Get Your Plants Ready
Start by gently removing your succulents from their pots. If a few leaves break off, don’t worry, this can happen. Then, gently break up the soil being careful not to break off the roots of the plant. Next, remove the dead leaves (if there are any) from the underside of the plants. A few extra leaves may need to come off, which is perfectly fine. Those more alive leaves can be used to propagate new plants.
Set aside your plants for now, we’re going to get their planters ready next.
Prep your planters
Succulents don’t like to sit in water. They’re from the cactus family and prefer dry sandy soil with lots of drainage. Start by putting a layer of decorative stones or filler in the bottom of your planters. Next, add a layer of either moss or sand. Finally, top off with cactus soil. You can fill the soil almost to the very top, as the plants don’t take up much space. If you prefer, you can add a layer of decorative stones to the top (once you complete the next step of course).
Plant your succulents
Next, with your fingers, dig a small hole or well where you want the plant and place the plant in the hole. With your fingers or a spoon, fill in the dirt around the plant. If necessary, sprinkle some more dirt around the plants and pat down gently.
DO NOT WATER!!
Freshly repotted succulents need a day or two to acclimate to their new soil and pot, so please, don’t go crazy and water just yet. Give them a day or so and then water. Now’s the time you can add your decorative stones to the top if you like. And yes, I made a mess!
Voila! You have your own simple & chic succulent garden!
Sadly, that one plant on the bottom left had a lot of dead leaves and didn’t take up as much of the bowl as I thought. I may find it a companion to share its bowl so it’s not so lonely. 🙂
Taking care of your new succulent garden
For me, plants are a form of self-care. It’s a way to bring nature inside. But, sadly, I have difficultly keeping many plants alive indoors. You too? Thankfully, succulents are very forgiving and hard to kill. Now that you’ve got your mini dream garden planted, let’s help you take good care of it and keep them happy.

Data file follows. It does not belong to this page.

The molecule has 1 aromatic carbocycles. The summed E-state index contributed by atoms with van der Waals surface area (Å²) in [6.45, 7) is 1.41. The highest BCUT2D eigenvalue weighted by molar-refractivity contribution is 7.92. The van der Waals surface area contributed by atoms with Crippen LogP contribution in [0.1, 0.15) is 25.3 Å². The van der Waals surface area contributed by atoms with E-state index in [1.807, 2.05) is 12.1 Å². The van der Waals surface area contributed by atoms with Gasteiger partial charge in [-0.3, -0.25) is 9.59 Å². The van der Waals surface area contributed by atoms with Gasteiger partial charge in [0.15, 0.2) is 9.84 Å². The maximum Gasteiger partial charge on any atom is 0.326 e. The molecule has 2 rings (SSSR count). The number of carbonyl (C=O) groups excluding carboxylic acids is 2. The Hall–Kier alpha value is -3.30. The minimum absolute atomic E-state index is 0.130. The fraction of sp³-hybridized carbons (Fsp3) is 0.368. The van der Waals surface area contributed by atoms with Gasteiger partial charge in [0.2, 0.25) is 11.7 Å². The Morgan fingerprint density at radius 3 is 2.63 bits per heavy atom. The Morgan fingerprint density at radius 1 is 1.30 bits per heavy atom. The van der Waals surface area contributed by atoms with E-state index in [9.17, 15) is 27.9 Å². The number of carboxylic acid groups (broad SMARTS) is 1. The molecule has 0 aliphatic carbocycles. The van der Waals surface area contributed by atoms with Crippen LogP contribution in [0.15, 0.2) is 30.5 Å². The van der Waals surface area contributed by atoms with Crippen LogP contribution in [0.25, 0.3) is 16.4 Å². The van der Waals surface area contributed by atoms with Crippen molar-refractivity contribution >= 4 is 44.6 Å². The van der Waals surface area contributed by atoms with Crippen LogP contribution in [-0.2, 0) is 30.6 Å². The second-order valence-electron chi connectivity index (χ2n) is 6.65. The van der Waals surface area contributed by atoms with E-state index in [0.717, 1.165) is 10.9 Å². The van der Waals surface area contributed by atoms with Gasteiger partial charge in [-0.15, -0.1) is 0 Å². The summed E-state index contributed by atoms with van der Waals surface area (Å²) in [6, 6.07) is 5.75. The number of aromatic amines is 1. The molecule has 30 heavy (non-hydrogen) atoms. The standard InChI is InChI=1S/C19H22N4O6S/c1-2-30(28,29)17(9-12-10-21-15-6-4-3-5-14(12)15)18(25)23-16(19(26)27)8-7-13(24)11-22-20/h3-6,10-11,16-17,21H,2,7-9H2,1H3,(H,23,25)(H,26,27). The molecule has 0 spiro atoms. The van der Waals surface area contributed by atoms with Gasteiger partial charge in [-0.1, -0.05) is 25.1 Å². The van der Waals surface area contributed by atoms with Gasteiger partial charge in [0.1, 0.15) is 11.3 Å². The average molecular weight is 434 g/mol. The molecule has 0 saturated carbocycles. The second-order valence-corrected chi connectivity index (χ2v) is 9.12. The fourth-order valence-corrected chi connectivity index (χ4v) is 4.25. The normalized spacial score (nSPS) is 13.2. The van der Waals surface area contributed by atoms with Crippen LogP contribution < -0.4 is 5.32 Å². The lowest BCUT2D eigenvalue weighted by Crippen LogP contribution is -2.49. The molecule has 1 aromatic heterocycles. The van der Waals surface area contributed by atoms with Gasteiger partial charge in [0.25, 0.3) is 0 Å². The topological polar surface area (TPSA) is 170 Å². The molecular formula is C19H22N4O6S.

Here are some basic tips for succulent care (plus more here):
Give them natural light. Succulents love bright light, so a sunny south facing window will do well for them. However, if you put them outside, avoid direct sunlight. Just like us, they’ll get sunburned. If you have them indoors in direct light and notice brown spots appearing, move them out of direct sunlight as the spots indicate sunburn.
Water, but not too much! Succulents prefer to have a good soaking then be left to dry out. Too much water is not good for succulents. They don’t like sitting in water and will be prone to their roots rotting.
Trim, propagate, and replant occasionally. Succulents actually enjoy being crammed together, but they will eventually get overgrown or cluttered with dead leaves. It’s okay to take them out, clean them up and replant. If you need to trim off the stalk, go for it! But, and this is a big but – wait one to two days before replanting. The plant needs time for the freshly cut stem to dry up and heal. If you plant right away, it will simply rot. Think of it like a cut on your hand – you want it to scab over to heal. If a cut stays open to water and dirt, it gets infected and rots. Same deal for succulents.
By the way, this succulent garden is a perfect mother’s day idea! Sweet, simple and you can match the teacups to your mother’s personality and style. Does she like old English cups? Go for it! Or, maybe something brighter.